St. Thomas' female president reflects trends in Catholic education

Julie Sullivan
Julie Sullivan, at a press conference Thursday, Feb. 14, that announced she'd been chosen the next president of the University of St. Thomas.
MPR photo/Alex Friedrich

The University of St. Thomas today made history by choosing a new leader who is not a priest. The St. Paul-based school has named Julie Sullivan, 55, to replace Father Dennis Dease, who steps down later this year as president.

Sullivan is the first lay person and the first woman to head the school in its 128-year history. Dease, 69, is retiring on June 30.

Sullivan is currently the executive vice president and provost of the University of San Diego -- a Catholic campus with about 8,300 students. The enrollment at St. Thomas is slightly higher at about 10,500 students.

"Our mission statement says that we seek to educate students 'to be morally responsible leaders who think critically, act wisely and work skillfully to advance the common good,' " said Archbishop Emeritus Harry Flynn, chairman of the St. Thomas board. "I see those qualities and that commitment in Julie Sullivan. She will be an outstanding president."

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Sullivan is also a married mother of four. She acknowledged to supporters the major change her presidency represents.

"I'm sure many of you are wondering: What does this mean? How will this be different? Should we be scared? I believe my appointment reflects the signs of the times," she said.

Rev. Dennis Dease
Rev. Dennis Dease, shown in a file photo from 2007, will retire as president of the University of St. Thomas in St. Paul on June 30, 2013.
MPR file photo/Art Hughes

Catholic universities are turning increasingly to laypeople to lead their schools. The number of American priests is down by about one-third since the mid-1970s, according to a research center affiliated with Georgetown University.

That decline has become apparent on Catholic campuses. About a decade ago, 50 percent of Catholic college presidents were members of the clergy. Now it's about 40 percent.

Sullivan's appointment also reflects the relatively strong presence of women in leadership roles among Catholic colleges and universities.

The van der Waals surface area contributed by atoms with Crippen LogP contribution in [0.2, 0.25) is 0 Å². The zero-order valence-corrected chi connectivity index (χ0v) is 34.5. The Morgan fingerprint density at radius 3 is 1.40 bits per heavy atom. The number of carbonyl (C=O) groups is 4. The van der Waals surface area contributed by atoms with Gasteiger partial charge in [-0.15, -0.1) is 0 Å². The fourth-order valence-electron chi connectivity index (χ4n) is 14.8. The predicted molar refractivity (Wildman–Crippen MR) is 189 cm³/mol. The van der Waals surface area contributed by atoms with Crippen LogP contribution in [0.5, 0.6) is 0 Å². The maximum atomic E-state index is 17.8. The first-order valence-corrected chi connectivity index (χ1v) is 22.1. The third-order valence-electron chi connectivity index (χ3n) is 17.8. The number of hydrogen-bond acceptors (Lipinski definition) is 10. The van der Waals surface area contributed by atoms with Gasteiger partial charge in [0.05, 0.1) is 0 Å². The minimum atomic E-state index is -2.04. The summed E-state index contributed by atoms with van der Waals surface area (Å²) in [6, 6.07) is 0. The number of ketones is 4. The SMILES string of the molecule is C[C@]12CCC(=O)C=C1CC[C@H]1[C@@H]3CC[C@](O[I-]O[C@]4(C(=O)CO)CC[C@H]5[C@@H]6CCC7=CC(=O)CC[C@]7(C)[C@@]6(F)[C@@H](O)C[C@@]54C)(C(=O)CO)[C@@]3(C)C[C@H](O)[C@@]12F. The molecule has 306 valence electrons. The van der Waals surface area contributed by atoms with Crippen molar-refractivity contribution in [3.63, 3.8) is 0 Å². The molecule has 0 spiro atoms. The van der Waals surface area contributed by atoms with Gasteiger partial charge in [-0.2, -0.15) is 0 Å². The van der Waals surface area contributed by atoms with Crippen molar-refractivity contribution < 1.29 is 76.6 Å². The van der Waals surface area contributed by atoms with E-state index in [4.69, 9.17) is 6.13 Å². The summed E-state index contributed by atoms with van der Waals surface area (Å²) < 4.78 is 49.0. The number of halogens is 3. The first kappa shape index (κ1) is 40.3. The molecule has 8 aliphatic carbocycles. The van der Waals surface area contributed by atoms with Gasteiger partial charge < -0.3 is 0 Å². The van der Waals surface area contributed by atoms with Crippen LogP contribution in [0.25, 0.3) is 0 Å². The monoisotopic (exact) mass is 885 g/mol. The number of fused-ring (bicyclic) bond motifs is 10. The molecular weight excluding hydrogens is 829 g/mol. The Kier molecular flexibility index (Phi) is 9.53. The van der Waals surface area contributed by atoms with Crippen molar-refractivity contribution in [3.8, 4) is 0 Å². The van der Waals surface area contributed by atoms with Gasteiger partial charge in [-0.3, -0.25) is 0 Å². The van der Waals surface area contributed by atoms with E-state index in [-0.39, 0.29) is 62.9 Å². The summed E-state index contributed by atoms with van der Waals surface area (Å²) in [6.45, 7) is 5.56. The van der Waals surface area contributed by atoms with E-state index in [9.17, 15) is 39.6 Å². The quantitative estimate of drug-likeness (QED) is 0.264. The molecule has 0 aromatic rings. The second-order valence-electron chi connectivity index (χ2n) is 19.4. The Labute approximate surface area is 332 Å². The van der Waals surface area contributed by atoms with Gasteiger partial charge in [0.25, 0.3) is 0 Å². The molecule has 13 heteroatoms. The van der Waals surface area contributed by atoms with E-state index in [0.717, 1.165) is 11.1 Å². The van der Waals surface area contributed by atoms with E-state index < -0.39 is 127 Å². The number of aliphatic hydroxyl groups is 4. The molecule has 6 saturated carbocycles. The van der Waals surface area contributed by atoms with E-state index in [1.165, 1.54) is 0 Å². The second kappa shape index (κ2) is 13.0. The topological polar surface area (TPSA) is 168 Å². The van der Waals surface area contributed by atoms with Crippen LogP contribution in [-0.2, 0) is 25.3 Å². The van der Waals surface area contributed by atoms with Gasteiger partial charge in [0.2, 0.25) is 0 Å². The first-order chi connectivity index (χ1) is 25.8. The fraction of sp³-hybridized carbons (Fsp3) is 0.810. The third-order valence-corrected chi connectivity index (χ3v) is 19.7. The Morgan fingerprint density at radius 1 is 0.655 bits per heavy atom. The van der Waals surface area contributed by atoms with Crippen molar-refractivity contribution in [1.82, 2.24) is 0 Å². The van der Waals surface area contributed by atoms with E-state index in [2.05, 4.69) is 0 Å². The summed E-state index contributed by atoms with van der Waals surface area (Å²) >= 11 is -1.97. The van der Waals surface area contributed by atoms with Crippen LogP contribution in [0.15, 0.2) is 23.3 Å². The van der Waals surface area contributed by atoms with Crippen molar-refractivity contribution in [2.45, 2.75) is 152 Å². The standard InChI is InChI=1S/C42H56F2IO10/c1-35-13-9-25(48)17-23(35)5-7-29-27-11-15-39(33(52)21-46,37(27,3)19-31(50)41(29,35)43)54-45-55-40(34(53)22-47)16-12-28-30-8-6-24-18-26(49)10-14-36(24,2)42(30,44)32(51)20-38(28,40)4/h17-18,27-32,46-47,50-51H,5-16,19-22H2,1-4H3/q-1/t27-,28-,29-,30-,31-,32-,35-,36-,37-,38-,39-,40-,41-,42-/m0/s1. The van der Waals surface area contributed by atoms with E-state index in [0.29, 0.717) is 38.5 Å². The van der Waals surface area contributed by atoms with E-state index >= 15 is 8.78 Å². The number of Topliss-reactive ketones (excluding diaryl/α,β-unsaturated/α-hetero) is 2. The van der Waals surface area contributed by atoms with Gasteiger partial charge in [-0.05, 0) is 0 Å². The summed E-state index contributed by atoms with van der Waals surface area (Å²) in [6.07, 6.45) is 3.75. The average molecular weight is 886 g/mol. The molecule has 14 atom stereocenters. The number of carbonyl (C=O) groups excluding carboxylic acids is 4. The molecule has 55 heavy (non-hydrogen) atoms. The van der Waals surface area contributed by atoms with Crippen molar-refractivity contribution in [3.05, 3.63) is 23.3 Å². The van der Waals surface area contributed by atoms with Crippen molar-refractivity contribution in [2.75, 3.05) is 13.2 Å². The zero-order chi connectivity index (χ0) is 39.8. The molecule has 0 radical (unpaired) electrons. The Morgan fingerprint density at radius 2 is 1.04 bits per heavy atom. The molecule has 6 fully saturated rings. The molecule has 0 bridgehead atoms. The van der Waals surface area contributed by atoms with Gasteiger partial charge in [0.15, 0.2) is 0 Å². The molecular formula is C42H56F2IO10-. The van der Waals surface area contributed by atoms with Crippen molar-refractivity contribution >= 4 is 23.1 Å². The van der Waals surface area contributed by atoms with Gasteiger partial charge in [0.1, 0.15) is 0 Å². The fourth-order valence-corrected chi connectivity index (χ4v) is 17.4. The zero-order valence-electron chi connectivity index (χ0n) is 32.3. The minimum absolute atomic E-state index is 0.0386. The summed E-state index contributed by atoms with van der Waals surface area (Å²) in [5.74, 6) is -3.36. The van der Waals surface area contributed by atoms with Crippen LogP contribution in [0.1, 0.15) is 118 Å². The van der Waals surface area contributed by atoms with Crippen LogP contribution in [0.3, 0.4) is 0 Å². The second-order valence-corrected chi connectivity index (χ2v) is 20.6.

Women lead about one-third of the Catholic colleges in the United States, according to Michael Galligan-Stierle, president of the Association of Catholic Colleges and Universities. That compares to about one-fourth of all other types of colleges -- public and private. "Catholic colleges continue to have more women presidents than any other cohort of colleges in the United States. And it's one thing we're very proud of," he said.

Women are better represented, in part, because the majority of the Catholic colleges in America were founded by women's religious orders, Galligan-Stierle said.

Female leadership among Catholic campuses has been flat for the past decade. But Galligan-Stierle says Catholic colleges are still faring better than the rest of higher education, which has seen a decline in female leadership.

Still, having a lay woman head a Catholic school will bring changes to the campus, said MaryAnn Baenninger, the lay president of the College of St. Benedict.

"If the institution switches from a celibate cleric to a married layperson, that changes the flavor," she said. "Perhaps the new president has children, or grown children, or grandchildren. All of those things are relevant to how the community responds to the person."

Being from the laity sometimes means working harder to make sure the school community knows you're protecting the Catholic mission and identity. Donna Carroll, president of Dominican University in Illinois, said that was her experience. At Dominican, it was always assumed that past presidents -- who were religious sisters -- would nurture the university's Catholic mission, she said, adding that she couldn't benefit from that assumption because she is lay.

Years after becoming president, Carroll said, she realized the lengths she'd gone to to preserve Dominican's tradition.

"The sisters would say to me that the Dominican community talked more about mission and Catholic identity with a lay president in the role than when a religious sister was in the role.," Carroll said.

Julie Sullivan's move to St. Thomas follows a recent controversy at the University of San Diego. Last fall, faculty accused the university's president of limiting their academic freedom.

The president had canceled the visiting fellowship of a British theologian who had signed a public statement that Catholics could support civil same-sex marriage.

Sullivan declined on Thursday to say whether she agreed with the president's decision. A St. Thomas trustee said he knew about the controversy, and that Sullivan had nothing to do with it.